Employee Benefit Plans: The 411

Valuable Information on 401ks, Pensions, ESOPs, Form 5500 Preparation + More

How is Compensation Defined?

Compensation in its simplest form is pay in exchange for services rendered, although gross pay includes additional forms of compensation aside from the hourly rate paid to employees. In reference to 401(k) plans, the term “pay” becomes more complex. Under the statutory safe harbor regulations an employer is required to include additional forms of compensation such as bonuses, overtime, commissions, tips, fringe benefits, etc. The purpose of which is to ensure that there are no discriminatory practices regarding 401k’s that benefit highly compensated employees.

Excluding the aforementioned forms of compensation does not meet the safe harbor regulations and may result in an employer(s) facing non-discrimination testing with the IRS. For example, if ABC Company allows a 10% contribution for all four employees but does not include overtime in that compensation for the non-highly compensated employees, ABC may have to undergo testing with the IRS. In another example, if all four employees were able to contribute the same percentage of income with all forms of compensation included, no testing will be required.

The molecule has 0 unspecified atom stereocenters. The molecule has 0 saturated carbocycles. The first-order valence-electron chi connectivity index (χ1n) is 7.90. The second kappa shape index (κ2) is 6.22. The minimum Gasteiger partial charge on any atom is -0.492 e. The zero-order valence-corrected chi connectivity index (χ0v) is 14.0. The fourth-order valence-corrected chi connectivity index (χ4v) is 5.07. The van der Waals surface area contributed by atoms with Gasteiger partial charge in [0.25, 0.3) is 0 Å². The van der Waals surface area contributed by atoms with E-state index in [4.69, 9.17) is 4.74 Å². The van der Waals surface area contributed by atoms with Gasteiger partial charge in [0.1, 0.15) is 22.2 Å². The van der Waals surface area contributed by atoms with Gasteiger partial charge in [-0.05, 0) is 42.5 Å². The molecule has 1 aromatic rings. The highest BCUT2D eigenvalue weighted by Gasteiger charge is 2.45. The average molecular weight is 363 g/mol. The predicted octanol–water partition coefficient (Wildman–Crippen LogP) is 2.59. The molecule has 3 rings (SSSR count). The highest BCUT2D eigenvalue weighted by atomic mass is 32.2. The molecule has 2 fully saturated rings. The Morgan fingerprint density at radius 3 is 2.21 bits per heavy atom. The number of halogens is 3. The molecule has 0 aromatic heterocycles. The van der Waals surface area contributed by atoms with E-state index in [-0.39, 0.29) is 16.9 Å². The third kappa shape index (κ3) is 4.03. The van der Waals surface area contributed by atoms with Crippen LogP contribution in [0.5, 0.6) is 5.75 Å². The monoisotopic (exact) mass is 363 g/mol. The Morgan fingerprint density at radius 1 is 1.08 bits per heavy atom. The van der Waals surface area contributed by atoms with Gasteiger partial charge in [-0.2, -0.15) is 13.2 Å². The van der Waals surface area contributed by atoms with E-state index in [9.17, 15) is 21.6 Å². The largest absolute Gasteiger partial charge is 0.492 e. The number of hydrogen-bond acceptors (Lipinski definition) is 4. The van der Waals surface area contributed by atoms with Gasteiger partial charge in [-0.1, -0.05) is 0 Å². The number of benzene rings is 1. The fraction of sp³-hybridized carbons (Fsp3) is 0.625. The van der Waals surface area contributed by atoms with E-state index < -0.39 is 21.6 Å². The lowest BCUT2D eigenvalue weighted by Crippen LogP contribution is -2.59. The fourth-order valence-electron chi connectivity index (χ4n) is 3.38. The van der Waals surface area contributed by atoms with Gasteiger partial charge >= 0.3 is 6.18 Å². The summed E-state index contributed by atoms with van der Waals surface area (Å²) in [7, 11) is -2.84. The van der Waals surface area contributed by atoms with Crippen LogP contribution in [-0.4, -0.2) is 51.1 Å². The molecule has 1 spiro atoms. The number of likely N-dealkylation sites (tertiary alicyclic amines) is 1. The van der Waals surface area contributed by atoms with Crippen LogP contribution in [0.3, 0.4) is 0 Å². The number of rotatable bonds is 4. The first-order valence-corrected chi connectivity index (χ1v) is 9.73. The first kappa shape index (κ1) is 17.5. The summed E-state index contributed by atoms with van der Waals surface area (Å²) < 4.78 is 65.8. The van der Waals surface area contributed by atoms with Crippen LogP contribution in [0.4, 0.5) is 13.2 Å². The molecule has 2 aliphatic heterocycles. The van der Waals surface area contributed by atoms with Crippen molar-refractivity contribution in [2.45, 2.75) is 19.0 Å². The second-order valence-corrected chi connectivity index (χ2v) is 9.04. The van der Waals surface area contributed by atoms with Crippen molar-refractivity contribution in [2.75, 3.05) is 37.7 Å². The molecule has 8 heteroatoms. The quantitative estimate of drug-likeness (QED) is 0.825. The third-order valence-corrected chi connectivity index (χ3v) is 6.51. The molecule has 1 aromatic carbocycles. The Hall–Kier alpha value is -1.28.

Common issues that employers have with safe harbor include the following: certain bonuses are excluded from contributions, the correct matching amount is not maintained for commissioned employees, deferrals aren’t consistent, and stock options aren’t calculated appropriately. If in fact an employer faces testing and fails, the contribution errors must be fixed through corrective distributions. Correction of such errors can be extremely costly depending on the gravity of the errors. Safe harbor plans can be extremely beneficial to employers, helping to avoid the IRS testing process and costly errors.

By Sarah McFarland